Barack Obama got it hardest from late-night talk show hosts in 2011. According to a study published by George Mason University's Center for Media and Public Affairs, the president was the No. 1 target of the three leading late-night comics—Jay Leno, David Letterman, Jimmy Fallon—in politically-themed segments and opening monologues, accounting for a grand total of 342 jokes made at Obama's expense.
A similar study was conducted by the CMPA in 2010, which found that, between January 2 and Labor Day, "President Barack Obama [topped] the joke tally with 309, over twice as many as the two prominent Republican politicians who follow him—Sarah Palin with 137 jokes and George W. Bush with 132."
Just for a frame of reference, the runner-up for the title of 2011's top writers-room victim was former congressman Anthony Weiner, who found himself on the butt end of 220 jokes. (To be fair, though, it's not like Weinergate was in the news for all of 2011.) Also, Obama took the Tonight Show-Late Show-Late Night guff more often than Moammar Qaddafi, Newt Gingrich, and Mitt Romney combined (121, 110, and 79, respectively). Here are the top 20:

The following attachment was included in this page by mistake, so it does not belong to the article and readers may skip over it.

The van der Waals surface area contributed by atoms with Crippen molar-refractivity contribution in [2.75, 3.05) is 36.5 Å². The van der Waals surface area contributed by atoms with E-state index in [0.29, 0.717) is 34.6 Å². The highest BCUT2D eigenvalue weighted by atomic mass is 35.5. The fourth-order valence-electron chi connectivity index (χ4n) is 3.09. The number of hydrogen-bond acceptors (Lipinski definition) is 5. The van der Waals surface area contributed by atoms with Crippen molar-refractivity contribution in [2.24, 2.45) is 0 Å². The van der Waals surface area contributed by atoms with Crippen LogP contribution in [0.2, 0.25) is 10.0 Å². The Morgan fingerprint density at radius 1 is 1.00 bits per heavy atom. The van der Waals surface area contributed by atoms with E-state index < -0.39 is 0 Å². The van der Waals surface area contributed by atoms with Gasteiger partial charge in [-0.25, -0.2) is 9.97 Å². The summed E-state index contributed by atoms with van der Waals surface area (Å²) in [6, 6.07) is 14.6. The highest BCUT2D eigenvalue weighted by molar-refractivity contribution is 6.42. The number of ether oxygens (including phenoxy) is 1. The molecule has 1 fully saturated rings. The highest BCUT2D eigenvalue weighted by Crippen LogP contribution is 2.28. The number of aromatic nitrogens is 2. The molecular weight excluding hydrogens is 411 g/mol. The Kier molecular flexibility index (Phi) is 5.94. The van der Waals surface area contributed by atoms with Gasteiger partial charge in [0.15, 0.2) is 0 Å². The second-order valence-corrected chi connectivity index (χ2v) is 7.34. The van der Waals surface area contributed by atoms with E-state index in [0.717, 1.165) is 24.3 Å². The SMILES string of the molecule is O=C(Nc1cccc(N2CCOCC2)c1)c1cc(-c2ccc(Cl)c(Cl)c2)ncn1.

It's not all bad news for the president: The study does show that the talk show hosts took swipes at Republicans nearly three times as often as they lampooned Democrats. Furthermore, Obama's tally is well below that of presidents Bill Clinton or George W. Bush, both of whom maintained yearly averages of 500+ talk show swipes while in office.
So really, numbers like this are to be expected. The president is clearly the most visible of any of the figures on the list, and it's generally easier to deliver stand-up on American politicos than it is to make light of headlines regarding mass murderers like Qaddafi or Bin Laden. (As the Center noted, "[t]he President of the United States usually leads the list of joke targets by virtue of making news so often.") But will these numbers help to debunk the silly notion on the right that the media and entertainment world is in the business of "protecting" Barack Obama?
Asawin Suebsaeng is a reporter at the Washington, DC, bureau of Mother Jones. For more of his stories, click here. You can also follow him on Twitter. Email tips, insights, and anger to asuebsaeng [at] motherjones [dot] com. RSS | Twitter
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